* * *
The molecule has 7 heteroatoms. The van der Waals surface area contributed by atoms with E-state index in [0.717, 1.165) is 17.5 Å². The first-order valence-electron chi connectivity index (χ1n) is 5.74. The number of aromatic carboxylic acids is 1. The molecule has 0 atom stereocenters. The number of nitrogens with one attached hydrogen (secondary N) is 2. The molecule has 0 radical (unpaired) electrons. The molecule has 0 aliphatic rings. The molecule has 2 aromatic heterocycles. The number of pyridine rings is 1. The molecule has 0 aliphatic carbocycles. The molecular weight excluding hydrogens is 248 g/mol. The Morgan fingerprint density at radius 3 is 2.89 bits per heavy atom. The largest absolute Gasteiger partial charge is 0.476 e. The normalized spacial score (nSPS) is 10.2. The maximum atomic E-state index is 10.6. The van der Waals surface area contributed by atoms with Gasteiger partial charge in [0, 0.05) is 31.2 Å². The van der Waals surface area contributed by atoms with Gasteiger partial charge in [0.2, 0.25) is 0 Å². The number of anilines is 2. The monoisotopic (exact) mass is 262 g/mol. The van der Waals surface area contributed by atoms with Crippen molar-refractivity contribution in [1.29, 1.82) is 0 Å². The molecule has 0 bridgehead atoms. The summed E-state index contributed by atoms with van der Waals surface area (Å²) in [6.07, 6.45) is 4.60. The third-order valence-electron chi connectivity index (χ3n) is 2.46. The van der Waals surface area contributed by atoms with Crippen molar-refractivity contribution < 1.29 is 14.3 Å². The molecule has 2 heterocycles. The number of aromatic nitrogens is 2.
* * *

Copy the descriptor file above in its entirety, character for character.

The molecule has 7 heteroatoms. The van der Waals surface area contributed by atoms with E-state index in [0.717, 1.165) is 17.5 Å². The first-order valence-electron chi connectivity index (χ1n) is 5.74. The number of aromatic carboxylic acids is 1. The molecule has 0 atom stereocenters. The number of nitrogens with one attached hydrogen (secondary N) is 2. The molecule has 0 radical (unpaired) electrons. The molecule has 0 aliphatic rings. The molecule has 2 aromatic heterocycles. The number of pyridine rings is 1. The molecule has 0 aliphatic carbocycles. The molecular weight excluding hydrogens is 248 g/mol. The Morgan fingerprint density at radius 3 is 2.89 bits per heavy atom. The largest absolute Gasteiger partial charge is 0.476 e. The normalized spacial score (nSPS) is 10.2. The maximum atomic E-state index is 10.6. The van der Waals surface area contributed by atoms with Gasteiger partial charge in [0, 0.05) is 31.2 Å². The van der Waals surface area contributed by atoms with Gasteiger partial charge in [0.2, 0.25) is 0 Å². The number of anilines is 2. The monoisotopic (exact) mass is 262 g/mol. The van der Waals surface area contributed by atoms with Crippen molar-refractivity contribution in [1.29, 1.82) is 0 Å². The molecule has 0 bridgehead atoms. The summed E-state index contributed by atoms with van der Waals surface area (Å²) in [6.07, 6.45) is 4.60. The third-order valence-electron chi connectivity index (χ3n) is 2.46. The van der Waals surface area contributed by atoms with Crippen molar-refractivity contribution < 1.29 is 14.3 Å². The molecule has 2 heterocycles. The number of aromatic nitrogens is 2.